17 Comments

  1. Nancy Malik

    Just because skeptics don’t understand homeopathy mechanism doesn’t negate its effectiveness. Are skeptics part of TED’s anonymous scientific advisory board? Robert Sweeney, “Burden of proof has shifted those who question..have more to explain if they disagree with conclusions”

    Reply
    • Stopthequacks

      Nancy, there is no “effectiveness” to negate it just doesn’t work.

      Your friend in delusion Sandra thinks homeopathy can cure a broken bone, you have stated it can’t. Who is correct and on what evidence do you base your conclusions?

      Reply

    • So you’re illiterate as well as scientifically illiterate. As I pointed out, skeptics understand homeopathy just fine, it’s you quacks who don’t.

      Reply

    • Nancy: as I think I showed rather well, skeptics understand homeopathy better than homeopaths do! We understand why it seems to work even though there is no remotely plausible reason to expect it to, and no way it can.

      TED’s scientific advisory board has scientists on it. Unsurprisingly, they support the scientific consensus view that extraordinary claims require extraordinary evidence. I believe the comment you note is the result of external criticism of some TEDx events where people with views that are not supported by good science, were given a platform. Rupert Sheldrake springs to mind. Here’s a non-anonymous comment: http://www.ted.com/conversations/16894/rupert_sheldrake_s_tedx_talk.html

      It’s normal in science to place a higher burden on those who argue against the consensus, because the consensus is generally based on a lot of evidence. People can and do successfully challenge consensus, for example when peptic ulcers were shown to be caused by h. pylori.

      Reply
      • Nancy Malik

        Have you read 10 science dogmas/delusions by Dr. Rupert Shedrake

        http://www.collective-evolution.com/2013/04/10/banned-ted-talk-rupert-sheldrake-the-science-delusion/

        The truth is that there’s a medicine other than conventional medicine

        Reply

        • The Wikipedia article is less flattering than the hagiographic article you linked:

          Sheldrake’s work in this area is widely rejected by the scientific community due to the lack of reproducible evidence, criticism of Sheldrake’s experimental and analytical methods, and the perceived over-generality of the “morphic resonance” hypothesis, with some calling it pseudoscience.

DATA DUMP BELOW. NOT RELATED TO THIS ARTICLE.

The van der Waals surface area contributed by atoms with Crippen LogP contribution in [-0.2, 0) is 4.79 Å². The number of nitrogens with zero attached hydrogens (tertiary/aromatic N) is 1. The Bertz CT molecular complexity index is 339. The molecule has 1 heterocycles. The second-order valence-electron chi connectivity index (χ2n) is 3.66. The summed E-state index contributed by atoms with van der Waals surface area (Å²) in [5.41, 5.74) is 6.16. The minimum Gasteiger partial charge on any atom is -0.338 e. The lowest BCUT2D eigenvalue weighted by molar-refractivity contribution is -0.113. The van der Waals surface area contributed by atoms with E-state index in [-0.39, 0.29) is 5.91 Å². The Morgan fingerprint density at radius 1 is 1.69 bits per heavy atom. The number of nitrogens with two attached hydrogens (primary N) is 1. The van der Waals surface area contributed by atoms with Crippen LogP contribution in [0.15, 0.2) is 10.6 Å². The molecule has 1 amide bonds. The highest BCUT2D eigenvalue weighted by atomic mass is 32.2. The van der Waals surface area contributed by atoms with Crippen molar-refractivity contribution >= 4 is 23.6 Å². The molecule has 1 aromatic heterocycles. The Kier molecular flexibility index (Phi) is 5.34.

In other words, Sheldrake is a crank. He asserts that science is wrong because his ideas fail scientific inquiry. That is a reversal of the truth. Naturally for hoemopaths (whose beliefs also fail the test of science) it is a seductive delusion, but it is a delusion nonetheless.

          Reply
  2. Sandra Courtney

    Be educated about homeopathic Sympytum (link below) and its ability to hasten the healing of broken bones. Two family members were facing surgery to place screws in fractures (i.e., broken bones). Two casts over an 8 week period, and x-rays showed non-healing with casting alone. Surgery was recommended. Both family members were prescribed Symphytum. Surgery was avoided in both cases. Before and after x-rays confirmed the adequate healing with homeopathy alone. To be fair (which you may find repulsive), you might want to stop misrepresenting what I have posted in the past. [spam link elided]

    Reply

    • Be educated about the atomic nature of matter, the laws of thermodynamics, the nature of the null hypothesis in hoemopathy, and the fact that no observation has ever refuted this.

      No cases over 200+ years show any unambiguous objective proof of a cure by homeopathy. If any such case existed, the debate would be over.

      As to misrepresenting what you have said, feel free to point out any case where I have done this. I have, of course, interpreted what you have said, in the light of the reality you so steadfastly deny. I have also pointed out the lies you have told. Oh, and mocked you a bit.